Hamburg, Broke, In a Tour Bus, With a Rock Band

It might have been where the Beatles cut their teeth, but Germany is only now becoming known as one of Europe's premier live music destinations. We asked Luciano Vargas, guitarist in emerging London rock band Dogs, to send us a broadcast from the road.

The Reeperbahn is a mile long and about fifty meters wide and is lined with the seediest of nightspots: sex shops, strip clubs, bars, brothels, weapon stores, adult book shops, clubs and music venues. Hamburg is very famous for it's 'entertainments' but you have to see it to believe it. It's pretty mind blowing in the flesh. Indeed, flesh is one of the big reasons for coming here; the city has a world famous red light district. This, though, is not why we are here. Honest.

You could imagine German officers with busty Frauleins on their knees and frothy beers singing folk songs.

We are following in the footsteps of the most famous band on earth and what better place to start our tour than the one time home of The Beatles. Hamburg. Back in the early sixties, The Beatles were paying their dues, cutting their teeth, playing up to three shows a day. Our tour manager poignantly points out the police station in which Stuart Sutcliffe, the Beatles' original bassist, died of a brain haemorrhage. The Beatles boys quickly became men and it is Hamburg that staged the transition. You can't be a band here and not feel inspired.

The first time we played in Hamburg was on a Rolling Stone magazine tour with Keane, the favourite band of the English Housewife, and Soundtrack Of Our Lives, the Swedish prog-rock old timers. A bizarre, but strangely popular combination. We played the 'Prinzenbar' on the Reeperbahn, which holds about 1500 people. There were only two dressing rooms and three bands. Being the opening act, we were left without.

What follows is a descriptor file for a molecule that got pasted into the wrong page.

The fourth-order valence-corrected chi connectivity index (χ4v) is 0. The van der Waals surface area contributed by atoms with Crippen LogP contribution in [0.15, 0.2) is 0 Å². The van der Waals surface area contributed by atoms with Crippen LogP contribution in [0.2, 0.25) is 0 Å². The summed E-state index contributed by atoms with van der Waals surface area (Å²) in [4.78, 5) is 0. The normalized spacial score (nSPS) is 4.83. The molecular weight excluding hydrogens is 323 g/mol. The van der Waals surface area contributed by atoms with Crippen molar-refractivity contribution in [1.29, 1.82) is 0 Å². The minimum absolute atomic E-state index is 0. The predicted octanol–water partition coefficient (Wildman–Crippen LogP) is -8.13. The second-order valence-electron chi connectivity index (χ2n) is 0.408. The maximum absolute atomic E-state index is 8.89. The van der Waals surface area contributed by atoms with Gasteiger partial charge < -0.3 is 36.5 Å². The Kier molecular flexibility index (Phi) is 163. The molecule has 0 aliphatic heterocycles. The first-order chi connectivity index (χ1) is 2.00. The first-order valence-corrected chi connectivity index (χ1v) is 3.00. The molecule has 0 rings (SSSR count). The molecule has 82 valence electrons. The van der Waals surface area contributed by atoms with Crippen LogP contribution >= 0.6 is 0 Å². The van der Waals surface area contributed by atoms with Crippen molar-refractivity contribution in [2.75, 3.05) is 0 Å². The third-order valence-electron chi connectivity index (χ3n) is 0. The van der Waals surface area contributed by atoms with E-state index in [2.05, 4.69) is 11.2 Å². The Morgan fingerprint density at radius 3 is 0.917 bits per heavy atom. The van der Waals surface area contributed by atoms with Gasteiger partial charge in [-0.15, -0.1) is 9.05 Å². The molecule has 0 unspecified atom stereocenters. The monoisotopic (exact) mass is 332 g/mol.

But we have a habit of pulling victory from the jaws of defeat and a little pressure applied in the right areas resulted in the back bar being opened for our use as a dressing room. What a spectacle. It was about forty foot squared and on many levels with beautifully detailed railings running along all sections. Behind the small bar area was a huge mirror, slightly warped under its own weight that gave the feel of a prop in a gothic fairy tale. It looked unchanged in fifty or sixty years. You could imagine German officers with busty Frauleins on their knees and frothy beers singing folk songs.

Tonight's gig is in Molotov, also on the Reeperbahn, a few doors down from Prinzenbar. This is a much smaller venue, fitting about 300 people. It's the sort of venue that other bands like to visit for raucous after-show parties.

After a very successful show we are joined by three other British bands playing Hamburg that night, Chikinki, Neil's Children and The Klaxons. In Hamburg it is very difficult to go to bed early and things always take a turn for the peculiar. Tonight is no different. We finish the night roaring drunk and playing plastic darts, then stagger home through the biggest and most spectacular fun fair we have ever seen.

So ends day one, and with it all plans to take it easy at the start of the tour. Tomorrow, Munster, but in Germany all roads lead to Berlin.

To hear Dogs' music visit

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